Mértola Museum – Islamic Art – from 18th May to 4th September 2022
The 2nd year students pursuing the Fashion Design Degree of the University of Lisbon Faculty of Architecture were challenged to explore textile technologies to obtain designs on the textile surface. Within the curricular module of Fashion Materials II, they studied ceramic pieces from the catalogue of the Mértola Archaeological Site.
The virtuosity of Islamic ceramic design in dialogue with the symbolism inherent in the designed motifs has been transported to textile surfaces, filtered by current finishing processes. Dyed and stamped samples were developed, using different materials and techniques, which influenced the obtaining of colours and textures, in a western reading of a graphic representation of ancestral and Islamic culture. It is therefore not surprising that what stood out, in some cases, was the shape of the pieces and the design of the ceramics and, in others, its symbology, which was also the subject of study.
As a cultural and identity reinterpretation, design is sustainable from a social point of view, preserving the look to the past, and relying on intelligible local inspirations; but it is also sustainable from an ecological standpoint, by taking advantage of natural dyes or digital methods applied to printing, which are more environmentally friendly processes. Others, which explore special effects provided by materials that react to stimuli, allow a second reading, capable of attracting new looks and alerting consciences.
It is this mixture of creative adaptations with technical and re-signification processes that enriches design, offering possibilities of innovation to it. As for the Museum of Islamic Art, whereas it was considered then a source of inspiration for the creative process, it is now a place of questioning how antiquity is brought to contemporaneity through textile design. In this dialogue between past and present, with a glimpse of the future, the 1st floor of the museum houses the exhibition of textile samples, produced mainly by manual processes, in a total of 160 works, divided into 5 areas: figurative samples, consisting of about 100 works, 2/3 of the collection; abstract samples; reversible samples; technological samples, obtained by digital means such as sublimation, digital printing, laser cutting and laser abrasion; dynamic samples with special effects provided, for example, by photochromic, photoluminescent or reflective elements, producing an e-textile.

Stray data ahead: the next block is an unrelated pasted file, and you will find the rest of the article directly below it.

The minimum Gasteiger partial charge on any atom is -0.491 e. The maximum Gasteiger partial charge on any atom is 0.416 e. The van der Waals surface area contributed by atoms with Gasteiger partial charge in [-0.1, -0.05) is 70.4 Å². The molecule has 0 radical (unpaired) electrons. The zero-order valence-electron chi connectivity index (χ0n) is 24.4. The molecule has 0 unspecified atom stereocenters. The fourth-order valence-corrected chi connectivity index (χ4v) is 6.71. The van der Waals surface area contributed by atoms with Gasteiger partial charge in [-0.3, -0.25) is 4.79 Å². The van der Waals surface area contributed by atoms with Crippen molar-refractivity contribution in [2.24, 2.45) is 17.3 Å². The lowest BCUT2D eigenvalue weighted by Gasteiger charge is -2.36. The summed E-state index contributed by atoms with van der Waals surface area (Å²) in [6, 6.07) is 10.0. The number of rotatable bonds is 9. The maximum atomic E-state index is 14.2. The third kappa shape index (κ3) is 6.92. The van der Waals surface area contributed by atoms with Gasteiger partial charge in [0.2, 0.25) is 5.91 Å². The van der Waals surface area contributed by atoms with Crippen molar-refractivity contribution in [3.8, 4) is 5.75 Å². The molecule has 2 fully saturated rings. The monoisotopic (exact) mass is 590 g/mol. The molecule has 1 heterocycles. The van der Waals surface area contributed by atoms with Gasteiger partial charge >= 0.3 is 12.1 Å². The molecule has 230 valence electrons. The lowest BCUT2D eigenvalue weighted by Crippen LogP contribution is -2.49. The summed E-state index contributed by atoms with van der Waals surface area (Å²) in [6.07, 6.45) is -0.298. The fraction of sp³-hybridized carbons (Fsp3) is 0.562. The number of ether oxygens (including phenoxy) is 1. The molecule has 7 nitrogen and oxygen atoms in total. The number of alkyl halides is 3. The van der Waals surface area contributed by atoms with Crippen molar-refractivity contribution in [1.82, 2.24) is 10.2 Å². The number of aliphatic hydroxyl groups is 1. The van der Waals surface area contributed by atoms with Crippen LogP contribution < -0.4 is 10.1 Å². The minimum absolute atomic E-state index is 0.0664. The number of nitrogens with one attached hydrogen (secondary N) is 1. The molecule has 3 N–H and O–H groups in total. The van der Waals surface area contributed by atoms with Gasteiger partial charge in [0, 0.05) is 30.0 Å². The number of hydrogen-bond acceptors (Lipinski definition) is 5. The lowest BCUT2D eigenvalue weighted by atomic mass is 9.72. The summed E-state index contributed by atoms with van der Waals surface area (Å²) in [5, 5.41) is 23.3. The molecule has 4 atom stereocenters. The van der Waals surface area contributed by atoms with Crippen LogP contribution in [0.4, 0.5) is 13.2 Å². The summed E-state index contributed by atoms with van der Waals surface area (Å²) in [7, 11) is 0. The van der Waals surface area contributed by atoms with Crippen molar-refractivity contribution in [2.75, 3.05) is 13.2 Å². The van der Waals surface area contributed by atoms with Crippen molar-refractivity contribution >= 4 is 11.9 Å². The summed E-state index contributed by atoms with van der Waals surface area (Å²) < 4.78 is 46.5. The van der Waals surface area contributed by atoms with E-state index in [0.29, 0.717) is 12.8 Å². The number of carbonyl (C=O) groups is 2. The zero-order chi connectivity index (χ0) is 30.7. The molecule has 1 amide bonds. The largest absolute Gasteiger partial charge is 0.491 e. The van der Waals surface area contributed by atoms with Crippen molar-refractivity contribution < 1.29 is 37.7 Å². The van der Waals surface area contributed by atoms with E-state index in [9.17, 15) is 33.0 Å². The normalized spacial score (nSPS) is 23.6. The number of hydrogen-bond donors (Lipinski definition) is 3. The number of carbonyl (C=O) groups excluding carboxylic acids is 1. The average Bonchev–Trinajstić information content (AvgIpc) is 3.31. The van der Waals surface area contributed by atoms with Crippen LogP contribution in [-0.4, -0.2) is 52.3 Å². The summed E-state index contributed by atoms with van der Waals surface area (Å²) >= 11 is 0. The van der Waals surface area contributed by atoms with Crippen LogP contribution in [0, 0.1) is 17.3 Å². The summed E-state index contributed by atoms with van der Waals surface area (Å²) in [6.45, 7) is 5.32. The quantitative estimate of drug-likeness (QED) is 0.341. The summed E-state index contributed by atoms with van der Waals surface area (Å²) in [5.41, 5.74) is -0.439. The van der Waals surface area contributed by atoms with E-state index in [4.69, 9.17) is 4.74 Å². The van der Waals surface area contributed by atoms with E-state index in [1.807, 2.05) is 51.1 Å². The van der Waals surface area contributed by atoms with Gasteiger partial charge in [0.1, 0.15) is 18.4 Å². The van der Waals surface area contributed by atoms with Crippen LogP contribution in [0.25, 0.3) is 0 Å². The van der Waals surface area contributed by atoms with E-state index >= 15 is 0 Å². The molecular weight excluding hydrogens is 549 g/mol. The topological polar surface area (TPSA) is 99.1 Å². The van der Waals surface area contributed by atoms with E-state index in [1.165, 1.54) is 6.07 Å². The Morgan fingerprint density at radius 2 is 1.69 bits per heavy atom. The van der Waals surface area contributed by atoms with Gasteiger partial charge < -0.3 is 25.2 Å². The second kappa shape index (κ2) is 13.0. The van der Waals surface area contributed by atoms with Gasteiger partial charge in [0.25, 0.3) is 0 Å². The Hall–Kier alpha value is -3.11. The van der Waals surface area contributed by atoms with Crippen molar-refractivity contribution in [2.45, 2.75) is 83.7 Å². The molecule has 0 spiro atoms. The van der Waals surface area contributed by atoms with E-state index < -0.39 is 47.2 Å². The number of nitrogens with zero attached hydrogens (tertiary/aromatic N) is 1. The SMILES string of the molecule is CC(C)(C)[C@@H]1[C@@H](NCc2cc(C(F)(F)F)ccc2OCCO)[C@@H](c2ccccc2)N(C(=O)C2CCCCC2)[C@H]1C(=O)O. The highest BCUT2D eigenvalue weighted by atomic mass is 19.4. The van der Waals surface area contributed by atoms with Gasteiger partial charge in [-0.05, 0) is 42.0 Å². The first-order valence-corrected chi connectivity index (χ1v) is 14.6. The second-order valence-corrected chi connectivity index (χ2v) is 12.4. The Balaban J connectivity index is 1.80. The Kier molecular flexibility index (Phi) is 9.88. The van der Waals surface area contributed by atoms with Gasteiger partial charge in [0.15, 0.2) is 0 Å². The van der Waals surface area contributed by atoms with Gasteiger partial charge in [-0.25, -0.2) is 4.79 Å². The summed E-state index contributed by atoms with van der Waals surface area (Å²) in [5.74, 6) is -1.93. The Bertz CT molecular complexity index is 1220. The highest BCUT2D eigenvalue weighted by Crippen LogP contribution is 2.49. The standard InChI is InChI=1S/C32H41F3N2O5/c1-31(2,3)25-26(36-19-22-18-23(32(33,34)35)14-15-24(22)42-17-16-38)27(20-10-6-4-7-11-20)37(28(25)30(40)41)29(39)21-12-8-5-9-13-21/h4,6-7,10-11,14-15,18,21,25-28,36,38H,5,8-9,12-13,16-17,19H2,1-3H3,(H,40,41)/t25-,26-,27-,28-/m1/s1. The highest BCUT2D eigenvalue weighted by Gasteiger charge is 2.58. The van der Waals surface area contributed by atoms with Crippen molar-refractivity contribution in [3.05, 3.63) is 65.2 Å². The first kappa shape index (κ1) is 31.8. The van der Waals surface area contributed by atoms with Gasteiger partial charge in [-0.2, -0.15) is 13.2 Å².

The exhibition, open from 18th May to 4th September 2022, is part of the DESIGNING TOMORROW’S WORLD project, which aims to implement a sustainable model of design in the area of slow fashion, with the aim of creating a fashion brand based on Mértola’s local culture and heritage, with an impact on the health, social, economic and environmental areas. In this context, the students’ contribution materialises the transfer of urban/rural knowledge in the field of design. The project is promoted by ASSOCIAÇÃO VIA CRIATIVA – Design for Local Development, with Mértola City Council and the Parish of Alcaria Ruiva as main partners. It is supported by the PROGRAMME BAIRROS SAUDÁVEIS (Healthy Neighbourhoods Programme) launched in 2020, a participative initiative promoted by the Portuguese Government to improve the quality of life in vulnerable territories.
Curator: Alexandra Cabral and Hugo Queirós
Producer: Hugo Queirós, Alexandra Cabral, Maks Tatiana and Margarida Palma
Organisation: Via Criativa Association – Design for Local Development
Collaboration: Fashion Materials II students in the 2nd Year pursuing the Fashion Design Degree.
(Faculty of Architecture of the University of Lisbon)
Partnership: Mértola City Council/Mértola Museum – Islamic Art
Support: Programa Bairros Saudáveis (Healthy Neighbourhoods Programme) – Portuguese Government